Amid a deepening crisis in coal shortage, the Delhi government on Thursday warned of a possible setback in providing uninterrupted electricity supply to important establishments in the capital, including Metro trains and hospitals.
Power Minister Satyendar Jain held an emergency meeting to assess the situation and wrote to the Centre requesting it to ensure adequate coal availability to power plants that supply electricity to the national capital.
"Due to disruption of power supply from Dadri-II and Unchahar power stations, there may be a problem in 24-hours power supply to many essential institutions, including Delhi Metro and Delhi government hospitals," a government statement read.
Presently, 25-30 per cent of the electricity demand in Delhi is being met through these power stations, and they face a shortage of coal, Jain said.
He said the government was monitoring the situation closely and making every possible effort to ensure that people did not face power outages in some areas of the capital.
"These power stations play an important role in preventing blackouts in some parts of Delhi and are also essential to ensure the continuous supply of electricity to Delhi Metro Rail Corporation, hospitals and people in the upcoming summer season," the minister said.
National Thermal Power Corporation (NTPC)'s Dadri-II and Jhajjar (Aravali) were established primarily to meet the power requirement in Delhi. However, there is very little stock of coal left even in these power plants, the statement further said.
The Dadri-II, Unchahar, Kahalgaon, Farakka and Jhajjar power plants supply 1,751 megawatt (MW) of electricity per day to Delhi. The capital gets the maximum supply of 728 MW from Dadri-II power station, while it receives 100 MW from the Unchahar station.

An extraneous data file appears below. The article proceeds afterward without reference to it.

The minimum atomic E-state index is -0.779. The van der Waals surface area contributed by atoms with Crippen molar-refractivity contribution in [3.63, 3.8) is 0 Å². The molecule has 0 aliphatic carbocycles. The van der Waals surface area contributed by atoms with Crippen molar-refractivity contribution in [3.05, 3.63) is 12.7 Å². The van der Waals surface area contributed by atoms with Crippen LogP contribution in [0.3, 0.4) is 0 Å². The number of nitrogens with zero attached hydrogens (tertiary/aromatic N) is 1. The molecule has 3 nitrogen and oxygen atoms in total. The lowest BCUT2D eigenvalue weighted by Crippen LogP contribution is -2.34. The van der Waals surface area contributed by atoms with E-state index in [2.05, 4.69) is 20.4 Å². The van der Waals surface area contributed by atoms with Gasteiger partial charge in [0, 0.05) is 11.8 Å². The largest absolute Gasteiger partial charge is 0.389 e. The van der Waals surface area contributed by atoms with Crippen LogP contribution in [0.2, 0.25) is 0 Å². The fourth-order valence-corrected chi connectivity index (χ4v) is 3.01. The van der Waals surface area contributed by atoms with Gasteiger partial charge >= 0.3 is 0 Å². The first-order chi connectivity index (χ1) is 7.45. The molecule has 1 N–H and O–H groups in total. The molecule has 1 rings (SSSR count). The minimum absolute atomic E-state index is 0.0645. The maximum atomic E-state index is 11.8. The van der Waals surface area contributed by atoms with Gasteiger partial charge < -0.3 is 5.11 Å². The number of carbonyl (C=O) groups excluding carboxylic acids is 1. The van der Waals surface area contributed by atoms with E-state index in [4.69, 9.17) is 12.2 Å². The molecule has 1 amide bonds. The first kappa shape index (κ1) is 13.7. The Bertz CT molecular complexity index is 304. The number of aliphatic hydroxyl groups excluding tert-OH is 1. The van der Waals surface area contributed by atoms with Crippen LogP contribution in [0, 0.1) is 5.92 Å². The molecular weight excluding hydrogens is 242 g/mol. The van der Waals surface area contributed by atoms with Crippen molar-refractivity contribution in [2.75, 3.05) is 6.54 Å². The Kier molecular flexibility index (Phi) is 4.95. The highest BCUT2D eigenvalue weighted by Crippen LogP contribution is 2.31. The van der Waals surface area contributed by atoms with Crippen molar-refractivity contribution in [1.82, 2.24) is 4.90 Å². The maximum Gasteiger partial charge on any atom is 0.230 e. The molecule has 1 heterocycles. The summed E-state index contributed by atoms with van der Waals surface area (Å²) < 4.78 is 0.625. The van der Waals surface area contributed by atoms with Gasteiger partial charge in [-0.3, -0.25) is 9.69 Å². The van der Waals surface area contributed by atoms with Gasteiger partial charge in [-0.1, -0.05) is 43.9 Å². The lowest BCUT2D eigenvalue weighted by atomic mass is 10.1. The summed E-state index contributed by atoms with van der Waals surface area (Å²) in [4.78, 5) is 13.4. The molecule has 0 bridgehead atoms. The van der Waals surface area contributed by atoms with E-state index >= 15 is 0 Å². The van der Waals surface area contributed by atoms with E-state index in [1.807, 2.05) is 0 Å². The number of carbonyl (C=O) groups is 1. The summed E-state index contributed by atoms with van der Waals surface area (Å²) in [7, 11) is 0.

According to the daily coal report of the National Power Portal, all these power plants face an acute shortage of coal.
This, coupled with sweltering summer, has triggered blackouts across many parts of the country as states struggle to manage the record demand for electricity.
Besides measures to increase coal supplies to power plants, the Union government has asked states to step up its imports for the next three years to build up inventories.
Thermal plants across the country are grappling with coal shortage, indicating a looming power crisis in the country, All India Power Engineers Federation said.
Rajasthan CM Ashok Gehlot describes power outage in country as 'national crisis'
Terming power outage a "national crisis", Rajasthan Chief Minister Ashok Gehlot expressed concern on Friday over the shortage of coal supply in the country and the simultaneous increase in electricity demand during summer.
He said the demand for electricity has increased in 16 states due to the rising mercury levels and coal is not being supplied in accordance with the requirement, affecting the power supply.
"This is a national crisis. I appeal to everyone to unite in this crisis and support the government in improving the situation. Turn off non-essential electrical appliances at your home or workplace. Set your priorities and use electricity in accordance with your need," Gehlot said in a tweet in Hindi.
He condemned the Rajasthan unit of the Bharatiya Janata Party (BJP) for putting pressure on the employees of the power distribution companies by staging protests.
"In Rajasthan, the BJP is putting pressure on the electricity department employees, who are doing their work in a challenging atmosphere amidst the power crisis, by staging demonstrations," the veteran Congress leader said.
"It is the job of the Centre to provide coal to the states. Will the directionless state BJP leadership ask the Centre why is it not able to provide coal in accordance with the demand, due to which there has been a crisis in 16 states?" he asked.
(With PTI inputs)